About Russian CDs, I had two of them in my hands one or two years ago, but didn't buy them since they were in a very bad shape, scratched all over. One of them was the We're Only In It for the Money/Lumpy Gravy twofer, with the purple Zappa face on the disc from the old Ryko edition. The booklet was just a single folded sheet with two random pages from the booklet inside. The other one was The Lost Episodes, with the label name changed to RICODISK.

1995 CD

When Ryko re-released this album, it was separated from We're Only In It for the Money (the original CD had been a two-for-one), and the disc had CD indexes - provided and titled by Zappa himself. It also included some new artwork: an inlay sheet behind the tray - in the words of Cal Schenkel, a "photo by CS from one of the recording (actually mixing?) sessions at Apostolic (left to right - Richard Kunc, FZ, Don Preston)".

Official statement from Ryko:

Separated from We're Only In It for the Money. New digital master made from original edited analog master and other raw mix segments, and re-edited. Restored artwork. This one really sounds superior to the last CD - increased level, clarity and dynamics. Still only two tracks (Part I and Part II) but all the movements were named, à la a classical record. Some CD players will pick up indexes, some won't. [full statement]

From Dan Watkins:

The balloon on the back cover of the vinyl reads "Is This Phase 2 of: Were Only In It For The Money?" with the apostrophe missing. On the CD release, this was corrected.

From Román García Albertos:

I've found there's two extra bass notes at the beginning of King Kong in the Lumpy Gravy 1995 Ryko CD, compared with the We're Only In It for the Money/Lumpy Gravy CD from 1985. I don't know if those two notes are in the original vinyl also or what.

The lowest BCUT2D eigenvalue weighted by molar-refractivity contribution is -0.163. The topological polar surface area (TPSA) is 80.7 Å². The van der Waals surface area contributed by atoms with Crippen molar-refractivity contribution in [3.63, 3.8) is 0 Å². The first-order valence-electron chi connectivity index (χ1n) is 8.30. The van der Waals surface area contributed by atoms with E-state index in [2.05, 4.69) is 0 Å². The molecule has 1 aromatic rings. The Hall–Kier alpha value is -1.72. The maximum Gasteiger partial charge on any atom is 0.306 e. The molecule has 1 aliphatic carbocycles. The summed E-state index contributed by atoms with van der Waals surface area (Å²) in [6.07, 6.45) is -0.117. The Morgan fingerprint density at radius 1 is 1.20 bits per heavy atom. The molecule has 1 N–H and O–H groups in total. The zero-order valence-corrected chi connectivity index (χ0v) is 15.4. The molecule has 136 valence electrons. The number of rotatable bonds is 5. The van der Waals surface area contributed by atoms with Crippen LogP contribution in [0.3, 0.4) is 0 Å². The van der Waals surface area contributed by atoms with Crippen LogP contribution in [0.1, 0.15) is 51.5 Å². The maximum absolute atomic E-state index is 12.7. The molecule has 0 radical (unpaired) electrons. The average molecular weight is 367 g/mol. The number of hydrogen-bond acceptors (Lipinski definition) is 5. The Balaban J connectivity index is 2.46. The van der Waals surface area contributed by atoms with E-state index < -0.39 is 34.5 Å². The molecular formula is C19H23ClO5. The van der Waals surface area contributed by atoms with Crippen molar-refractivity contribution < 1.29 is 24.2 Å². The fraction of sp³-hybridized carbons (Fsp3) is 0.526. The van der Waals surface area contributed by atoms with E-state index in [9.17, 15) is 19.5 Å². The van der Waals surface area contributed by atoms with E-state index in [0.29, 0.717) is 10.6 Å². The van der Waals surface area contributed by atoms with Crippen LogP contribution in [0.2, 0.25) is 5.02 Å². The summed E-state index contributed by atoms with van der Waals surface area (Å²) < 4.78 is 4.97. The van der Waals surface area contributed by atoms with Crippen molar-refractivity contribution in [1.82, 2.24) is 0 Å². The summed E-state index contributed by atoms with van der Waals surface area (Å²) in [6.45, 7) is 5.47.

Michael Gula's Complaint;
Sound Quality Discussion;
A Note from Spencer Chrislu

The only complaint about this new and otherwise better mix comes from Michael Gula:

Putting it briefly, the new mix lapses into MONO from approximately 01:48 to just after 03:31.

On many recordings made in the '60s, using a mono mix causes no damage and, in some cases, actually improves the sound. Such is not the case with this particular recording. To these ears, the stereo rendition of this section is beautifully done for its time.

Listen to this passage through headphones. Suddenly at 01:48 all the instruments are at the center of the soundscape with some digitally added ambiance giving the aural illusion of spaciousness, but there is no separation. Then suddenly, just after 03:31 a rather jarring thing happens. The instruments "fly" into the left- and right-hand speakers in your headphones - not on the beat, mind you. It sounds like someone in the engineering booth suddenly woke up and realized he was mixing it in mono, and hit a switch to separate the instruments into right-and-left.

Now, remove this CD from your player and insert the older CD release. You will have to turn it up louder, but does that really cause a problem?

Now listen to this same passage on the older CD. Beautiful stereo sound! You can easily imagine you are in the same room as the musicians as they play. On the new mix, it sounds like you are in the same room with merely a mono recording of the musicians.

Is this a big deal? For most people, no. But this was my most cherished Zappa LP. I wore out my first one and had to buy another. I can't think of any other LP I replaced due to wear. This LP is a big part of the soundtrack of my life and if I must now listen to a CD of it, I want to hear it with as few technical glitches as possible. In fact, I am hoping that this error has been quietly rectified in subsequent pressings, in which case I will probably buy it yet again.

From Patrick David Neve: